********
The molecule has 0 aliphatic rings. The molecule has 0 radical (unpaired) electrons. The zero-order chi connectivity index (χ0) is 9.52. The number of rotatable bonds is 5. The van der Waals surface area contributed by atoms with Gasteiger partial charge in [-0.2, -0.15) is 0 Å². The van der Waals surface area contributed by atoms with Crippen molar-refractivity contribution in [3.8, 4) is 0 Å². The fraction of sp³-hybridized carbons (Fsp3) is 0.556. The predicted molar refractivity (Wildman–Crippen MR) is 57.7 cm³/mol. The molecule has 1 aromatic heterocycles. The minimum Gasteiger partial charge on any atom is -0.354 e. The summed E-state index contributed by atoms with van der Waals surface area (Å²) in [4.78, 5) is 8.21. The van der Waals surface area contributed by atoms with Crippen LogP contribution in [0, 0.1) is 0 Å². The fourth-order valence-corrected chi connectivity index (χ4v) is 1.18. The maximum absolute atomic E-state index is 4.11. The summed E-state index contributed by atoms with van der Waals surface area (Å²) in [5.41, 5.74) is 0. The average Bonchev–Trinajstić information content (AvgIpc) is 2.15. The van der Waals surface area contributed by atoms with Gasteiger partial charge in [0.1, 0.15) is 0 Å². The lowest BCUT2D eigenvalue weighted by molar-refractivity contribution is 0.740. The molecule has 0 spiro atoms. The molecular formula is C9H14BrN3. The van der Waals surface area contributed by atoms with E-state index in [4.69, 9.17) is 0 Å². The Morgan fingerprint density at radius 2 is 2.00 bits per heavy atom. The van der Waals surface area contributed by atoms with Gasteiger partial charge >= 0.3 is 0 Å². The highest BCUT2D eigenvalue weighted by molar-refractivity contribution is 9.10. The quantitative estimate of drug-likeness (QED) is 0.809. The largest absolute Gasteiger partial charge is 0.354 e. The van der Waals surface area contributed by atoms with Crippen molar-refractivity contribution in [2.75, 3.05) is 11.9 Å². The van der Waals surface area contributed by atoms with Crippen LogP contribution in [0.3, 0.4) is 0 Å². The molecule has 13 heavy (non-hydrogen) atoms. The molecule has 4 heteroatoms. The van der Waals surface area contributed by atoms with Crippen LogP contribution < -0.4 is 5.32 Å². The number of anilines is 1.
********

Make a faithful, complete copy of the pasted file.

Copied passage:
The molecule has 0 aliphatic rings. The molecule has 0 radical (unpaired) electrons. The zero-order chi connectivity index (χ0) is 9.52. The number of rotatable bonds is 5. The van der Waals surface area contributed by atoms with Gasteiger partial charge in [-0.2, -0.15) is 0 Å². The van der Waals surface area contributed by atoms with Crippen molar-refractivity contribution in [3.8, 4) is 0 Å². The fraction of sp³-hybridized carbons (Fsp3) is 0.556. The predicted molar refractivity (Wildman–Crippen MR) is 57.7 cm³/mol. The molecule has 1 aromatic heterocycles. The minimum Gasteiger partial charge on any atom is -0.354 e. The summed E-state index contributed by atoms with van der Waals surface area (Å²) in [4.78, 5) is 8.21. The van der Waals surface area contributed by atoms with Crippen LogP contribution in [0, 0.1) is 0 Å². The fourth-order valence-corrected chi connectivity index (χ4v) is 1.18. The maximum absolute atomic E-state index is 4.11. The summed E-state index contributed by atoms with van der Waals surface area (Å²) in [5.41, 5.74) is 0. The average Bonchev–Trinajstić information content (AvgIpc) is 2.15. The van der Waals surface area contributed by atoms with Gasteiger partial charge in [0.1, 0.15) is 0 Å². The lowest BCUT2D eigenvalue weighted by molar-refractivity contribution is 0.740. The molecule has 0 spiro atoms. The molecular formula is C9H14BrN3. The van der Waals surface area contributed by atoms with E-state index in [4.69, 9.17) is 0 Å². The Morgan fingerprint density at radius 2 is 2.00 bits per heavy atom. The van der Waals surface area contributed by atoms with Gasteiger partial charge >= 0.3 is 0 Å². The highest BCUT2D eigenvalue weighted by molar-refractivity contribution is 9.10. The quantitative estimate of drug-likeness (QED) is 0.809. The largest absolute Gasteiger partial charge is 0.354 e. The van der Waals surface area contributed by atoms with Crippen molar-refractivity contribution in [2.75, 3.05) is 11.9 Å². The van der Waals surface area contributed by atoms with Crippen LogP contribution in [0.3, 0.4) is 0 Å². The molecule has 13 heavy (non-hydrogen) atoms. The molecule has 4 heteroatoms. The van der Waals surface area contributed by atoms with Crippen LogP contribution < -0.4 is 5.32 Å². The number of anilines is 1.